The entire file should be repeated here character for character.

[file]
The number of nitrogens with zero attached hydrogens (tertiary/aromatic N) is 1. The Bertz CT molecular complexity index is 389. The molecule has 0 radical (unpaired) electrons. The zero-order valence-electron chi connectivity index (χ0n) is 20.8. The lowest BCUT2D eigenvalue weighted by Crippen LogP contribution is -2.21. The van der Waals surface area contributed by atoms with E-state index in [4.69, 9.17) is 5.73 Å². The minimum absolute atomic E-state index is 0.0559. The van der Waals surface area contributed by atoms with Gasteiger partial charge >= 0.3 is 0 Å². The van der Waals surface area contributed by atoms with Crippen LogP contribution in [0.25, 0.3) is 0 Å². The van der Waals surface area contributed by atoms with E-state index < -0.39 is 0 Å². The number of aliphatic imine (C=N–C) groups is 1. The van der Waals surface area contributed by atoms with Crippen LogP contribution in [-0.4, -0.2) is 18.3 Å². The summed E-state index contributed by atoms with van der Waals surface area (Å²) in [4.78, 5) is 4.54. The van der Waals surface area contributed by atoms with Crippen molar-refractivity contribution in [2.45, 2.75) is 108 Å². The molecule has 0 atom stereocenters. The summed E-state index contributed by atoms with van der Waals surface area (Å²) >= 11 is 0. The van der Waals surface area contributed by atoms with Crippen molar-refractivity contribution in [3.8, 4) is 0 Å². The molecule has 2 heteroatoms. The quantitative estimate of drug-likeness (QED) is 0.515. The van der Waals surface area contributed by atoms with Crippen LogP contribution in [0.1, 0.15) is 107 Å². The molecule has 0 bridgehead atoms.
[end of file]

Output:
The number of nitrogens with zero attached hydrogens (tertiary/aromatic N) is 1. The Bertz CT molecular complexity index is 389. The molecule has 0 radical (unpaired) electrons. The zero-order valence-electron chi connectivity index (χ0n) is 20.8. The lowest BCUT2D eigenvalue weighted by Crippen LogP contribution is -2.21. The van der Waals surface area contributed by atoms with E-state index in [4.69, 9.17) is 5.73 Å². The minimum absolute atomic E-state index is 0.0559. The van der Waals surface area contributed by atoms with Gasteiger partial charge >= 0.3 is 0 Å². The van der Waals surface area contributed by atoms with Crippen LogP contribution in [0.25, 0.3) is 0 Å². The van der Waals surface area contributed by atoms with E-state index < -0.39 is 0 Å². The number of aliphatic imine (C=N–C) groups is 1. The van der Waals surface area contributed by atoms with Crippen LogP contribution in [-0.4, -0.2) is 18.3 Å². The summed E-state index contributed by atoms with van der Waals surface area (Å²) in [4.78, 5) is 4.54. The van der Waals surface area contributed by atoms with Crippen molar-refractivity contribution in [2.45, 2.75) is 108 Å². The molecule has 0 atom stereocenters. The summed E-state index contributed by atoms with van der Waals surface area (Å²) >= 11 is 0. The van der Waals surface area contributed by atoms with Crippen molar-refractivity contribution in [3.8, 4) is 0 Å². The molecule has 2 heteroatoms. The quantitative estimate of drug-likeness (QED) is 0.515. The van der Waals surface area contributed by atoms with Crippen LogP contribution in [0.1, 0.15) is 107 Å². The molecule has 0 bridgehead atoms.